ERIC ROBINS' UNLIKELY JOURNEY TO CARNEGIE HALL
Trumpeter Eric Robins is the king of musical chairs—he never knows where the music will take him, or which seat he’ll be in next.
Most people follow their hearts, but Robins follows his ears. When duty calls, he gets whisked away to faraway lands, from Mexico to Kazakhstan to China. But whether he’s on a beach in Florida or at a Patriots' football game in Boston, his trumpet is surely nearby. It’s his brass buddy that opens new doors for him, providing countless opportunities to explore the world.
His latest mission? To meld classical Western music with the melodies of the ancient East, all in a seven-city tour with the Shen Yun Symphony Orchestra. Starting at the end of September, Robins will travel with the symphony from coast to coast, performing at Carnegie Hall October 5.
The symphony orchestra is part of Shen Yun Performing Arts—the company whose dance and music production packed Lincoln Center in April. Based in New York, the company debuted the Shen Yun Symphony Orchestra at Carnegie Hall last fall. It is the only orchestra that accommodates both western and Chinese instruments as permanent members, performing classical masterpieces as well as original compositions written in traditional Chinese styles. This dulcet bridge between East and West is graced with a mosaic of musicians from all over, making Robins just the man for the job.
Since childhood, Robins has been surrounded by music. His mother played the piano, his sister the French horn, and his father could strum one song on the guitar. But it was his grandfather who taught him how to blow into his first horn. Every week, he took lessons in his grandfather’s basement, surrounded by his grandmother’s paintings and the smell of the Illinois countryside.
“It was always for fun,” he recalls, “it was never a struggle.”
Robins continued playing throughout high school, but didn’t consider turning professional until senior year. He worked as a paperboy, a French and Italian restaurant cook, and, at one point, thought of working at State Farm Insurance, based in his hometown Normal, Illinois. But when he saw the four-by-four cubicles and windowless office setting, he knew this job wasn’t for him.
So he decided to fine-tune his skills and become a professional musician. He then realized he had stumbled upon the felicitous track of turning a hobby into a career.
“I always had little blinking lights guiding me, telling me I was on the right path,” says Robins. He saw how other musicians were fully immersed in what they were doing, and their dedication inspired him. “I just needed to keep going until I found a deep connection, a deep passion.”
He graduated from the University of Illinois with a bachelor’s in music, and went on to Boston’s New England Conservatory. He then performed with several companies, including Boston Symphony Orchestra and Korea’s Daegu Symphony Orchestra, his work taking him around the world.
Last year, he joined Shen Yun Performing Arts to play in the orchestra that accompanies its dance production, touring North and South America with over 100 performances. This December, he will join the company for a tour of Asia and Australia.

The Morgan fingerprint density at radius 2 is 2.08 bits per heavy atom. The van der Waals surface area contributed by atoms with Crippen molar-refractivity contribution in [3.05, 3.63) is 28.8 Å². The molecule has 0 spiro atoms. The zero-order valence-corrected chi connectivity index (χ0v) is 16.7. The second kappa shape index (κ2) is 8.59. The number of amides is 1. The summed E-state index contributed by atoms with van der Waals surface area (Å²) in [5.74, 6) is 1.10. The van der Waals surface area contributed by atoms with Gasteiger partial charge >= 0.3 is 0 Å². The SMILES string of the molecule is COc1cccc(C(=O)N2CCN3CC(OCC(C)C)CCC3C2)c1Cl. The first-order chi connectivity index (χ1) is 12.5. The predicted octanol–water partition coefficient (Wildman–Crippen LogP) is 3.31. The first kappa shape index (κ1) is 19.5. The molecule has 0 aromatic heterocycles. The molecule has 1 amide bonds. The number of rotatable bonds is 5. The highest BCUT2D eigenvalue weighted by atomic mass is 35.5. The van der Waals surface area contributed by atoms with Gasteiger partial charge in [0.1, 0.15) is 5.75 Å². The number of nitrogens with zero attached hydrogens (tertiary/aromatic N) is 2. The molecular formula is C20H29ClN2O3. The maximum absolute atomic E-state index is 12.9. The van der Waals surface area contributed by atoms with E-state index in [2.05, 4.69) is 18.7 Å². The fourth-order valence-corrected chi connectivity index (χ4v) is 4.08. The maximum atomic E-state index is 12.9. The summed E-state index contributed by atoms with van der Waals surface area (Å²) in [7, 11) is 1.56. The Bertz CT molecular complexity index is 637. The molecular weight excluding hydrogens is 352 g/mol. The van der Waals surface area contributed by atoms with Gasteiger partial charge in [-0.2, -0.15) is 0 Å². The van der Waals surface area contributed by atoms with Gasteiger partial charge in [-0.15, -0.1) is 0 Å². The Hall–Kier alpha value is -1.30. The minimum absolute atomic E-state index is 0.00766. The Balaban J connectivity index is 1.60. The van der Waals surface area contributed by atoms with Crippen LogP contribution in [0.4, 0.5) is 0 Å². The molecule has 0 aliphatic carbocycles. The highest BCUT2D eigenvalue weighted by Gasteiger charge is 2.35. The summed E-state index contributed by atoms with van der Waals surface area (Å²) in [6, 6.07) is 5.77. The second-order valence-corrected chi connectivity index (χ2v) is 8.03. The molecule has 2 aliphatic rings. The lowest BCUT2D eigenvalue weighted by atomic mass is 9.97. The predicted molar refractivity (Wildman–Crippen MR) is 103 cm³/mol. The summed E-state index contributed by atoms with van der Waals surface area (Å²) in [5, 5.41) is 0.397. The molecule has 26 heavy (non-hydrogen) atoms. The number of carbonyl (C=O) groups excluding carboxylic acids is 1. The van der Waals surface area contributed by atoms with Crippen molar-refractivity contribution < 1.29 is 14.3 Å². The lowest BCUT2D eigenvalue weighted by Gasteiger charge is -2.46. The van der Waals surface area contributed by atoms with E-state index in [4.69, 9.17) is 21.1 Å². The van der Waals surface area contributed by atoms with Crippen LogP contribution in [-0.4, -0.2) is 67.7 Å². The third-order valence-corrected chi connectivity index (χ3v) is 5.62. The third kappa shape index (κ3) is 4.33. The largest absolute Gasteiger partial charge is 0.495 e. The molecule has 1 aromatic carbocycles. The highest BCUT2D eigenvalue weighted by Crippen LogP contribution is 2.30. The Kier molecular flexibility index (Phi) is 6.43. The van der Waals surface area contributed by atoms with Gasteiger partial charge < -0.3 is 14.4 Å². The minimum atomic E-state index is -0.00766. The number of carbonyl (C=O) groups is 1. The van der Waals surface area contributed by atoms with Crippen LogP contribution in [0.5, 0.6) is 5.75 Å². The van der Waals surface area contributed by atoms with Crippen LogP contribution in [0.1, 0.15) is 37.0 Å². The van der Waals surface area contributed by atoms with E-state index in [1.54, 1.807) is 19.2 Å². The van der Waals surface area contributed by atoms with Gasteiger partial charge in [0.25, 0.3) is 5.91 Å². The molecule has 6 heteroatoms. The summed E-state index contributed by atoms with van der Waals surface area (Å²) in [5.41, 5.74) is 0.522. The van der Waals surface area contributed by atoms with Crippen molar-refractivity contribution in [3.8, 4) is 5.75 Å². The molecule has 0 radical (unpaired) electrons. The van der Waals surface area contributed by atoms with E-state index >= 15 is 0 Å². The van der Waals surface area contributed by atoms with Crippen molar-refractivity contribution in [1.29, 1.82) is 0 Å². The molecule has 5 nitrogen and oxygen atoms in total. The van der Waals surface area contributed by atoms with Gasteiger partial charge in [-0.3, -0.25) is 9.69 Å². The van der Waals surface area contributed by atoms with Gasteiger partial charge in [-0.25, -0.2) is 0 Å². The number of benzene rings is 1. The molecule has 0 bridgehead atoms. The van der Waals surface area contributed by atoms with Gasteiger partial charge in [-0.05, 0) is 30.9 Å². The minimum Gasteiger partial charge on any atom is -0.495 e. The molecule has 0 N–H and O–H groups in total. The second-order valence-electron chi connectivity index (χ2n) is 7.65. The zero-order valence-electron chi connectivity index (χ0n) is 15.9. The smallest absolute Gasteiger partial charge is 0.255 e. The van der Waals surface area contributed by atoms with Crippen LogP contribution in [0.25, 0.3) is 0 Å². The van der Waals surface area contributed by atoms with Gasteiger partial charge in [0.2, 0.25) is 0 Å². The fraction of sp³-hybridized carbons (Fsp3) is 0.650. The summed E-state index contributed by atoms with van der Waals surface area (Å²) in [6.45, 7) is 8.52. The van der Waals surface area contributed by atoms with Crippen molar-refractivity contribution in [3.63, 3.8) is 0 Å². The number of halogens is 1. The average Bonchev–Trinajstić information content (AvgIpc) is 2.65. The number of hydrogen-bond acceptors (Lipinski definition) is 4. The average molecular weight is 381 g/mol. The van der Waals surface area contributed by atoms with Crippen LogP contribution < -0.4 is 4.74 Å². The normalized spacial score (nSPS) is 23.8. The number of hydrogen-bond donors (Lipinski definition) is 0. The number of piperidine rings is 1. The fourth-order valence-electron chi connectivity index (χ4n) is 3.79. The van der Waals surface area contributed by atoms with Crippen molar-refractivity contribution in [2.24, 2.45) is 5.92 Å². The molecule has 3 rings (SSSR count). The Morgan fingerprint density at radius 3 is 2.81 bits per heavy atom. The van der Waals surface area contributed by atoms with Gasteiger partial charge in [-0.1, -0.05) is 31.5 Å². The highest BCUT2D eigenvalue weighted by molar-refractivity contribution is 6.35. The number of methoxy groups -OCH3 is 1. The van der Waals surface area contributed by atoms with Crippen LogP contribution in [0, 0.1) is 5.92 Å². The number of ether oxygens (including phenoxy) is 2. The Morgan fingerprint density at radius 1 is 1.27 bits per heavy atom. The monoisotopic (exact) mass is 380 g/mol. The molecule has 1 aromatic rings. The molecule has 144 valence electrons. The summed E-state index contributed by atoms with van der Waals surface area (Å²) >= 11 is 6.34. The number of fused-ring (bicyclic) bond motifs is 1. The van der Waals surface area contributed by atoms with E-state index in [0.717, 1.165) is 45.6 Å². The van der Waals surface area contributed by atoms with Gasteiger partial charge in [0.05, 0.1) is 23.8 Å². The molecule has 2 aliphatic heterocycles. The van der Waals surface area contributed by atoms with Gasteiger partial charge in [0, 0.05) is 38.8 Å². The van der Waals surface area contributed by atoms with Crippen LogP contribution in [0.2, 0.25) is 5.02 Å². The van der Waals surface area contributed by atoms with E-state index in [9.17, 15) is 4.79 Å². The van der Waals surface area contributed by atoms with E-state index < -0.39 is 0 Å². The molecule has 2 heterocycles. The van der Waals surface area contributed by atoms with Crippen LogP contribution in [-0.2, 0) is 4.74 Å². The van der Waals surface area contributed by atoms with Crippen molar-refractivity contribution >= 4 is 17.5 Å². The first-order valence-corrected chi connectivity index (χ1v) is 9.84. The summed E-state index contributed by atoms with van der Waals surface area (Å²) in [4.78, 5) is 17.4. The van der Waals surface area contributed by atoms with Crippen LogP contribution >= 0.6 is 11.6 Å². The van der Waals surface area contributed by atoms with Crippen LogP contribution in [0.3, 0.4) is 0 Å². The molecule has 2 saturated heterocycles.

But first, he will join Shen Yun’s accomplished trumpeters Kaspar Martig and Alexander Wilson, along with four conductors and some 100 musicians in the grand Shen Yun Symphony Orchestra. The symphony combines the company’s four touring orchestras as they play mostly all-original works that have become fan favorites—pieces like A Dunhuang Dream, Dancing for the Divine, Snowflakes Welcoming Spring, and Creation.
“I like big brass sections, strings, woodwinds, a nice timpani player in the back, concert halls, the stage,” Robins says of the experience. “There are so many magical things.”
In these pieces, Robins uses his articulation and dynamics to portray different characters and moods, and occasionally take risks. “Always within the box, though,” he chuckles. When practicing, he tells himself that “principles remain the same, but methods can change, and within those methods, I can have different approaches.”
As a professional, the standards are higher, the responsibilities heavier. Trumpet playing can sometimes seem mechanical and monotonous, blaring note after note, scale after scale. There are days with endless rehearsals, when Robins finds himself glued to a fold-up chair, tongue-tied from hurricanes of sixteenth notes, eyes feverishly chasing the conductor’s magic wand.
But he loves tooting his trumpet. He has no regrets, because he always finds different ways to make work fun. As soon as he puts his silver horn to his lips, a vibrant melody brightens the entire room, lingering in the air before vanishing into the walls. Each note he asserts binds his audience with subtle confidence.
Now, as the Shen Yun Symphony Orchestra prepares for its first tour, Robins is preparing for another round of musical chairs. Again the trumpet trekker won’t be sitting in one seat for long, because in most cities they’ll only be playing one day. And those eager for a new musical experience have a chance to join the game and grab a (concert) seat before the music stops. After all, who wants to be the last one standing?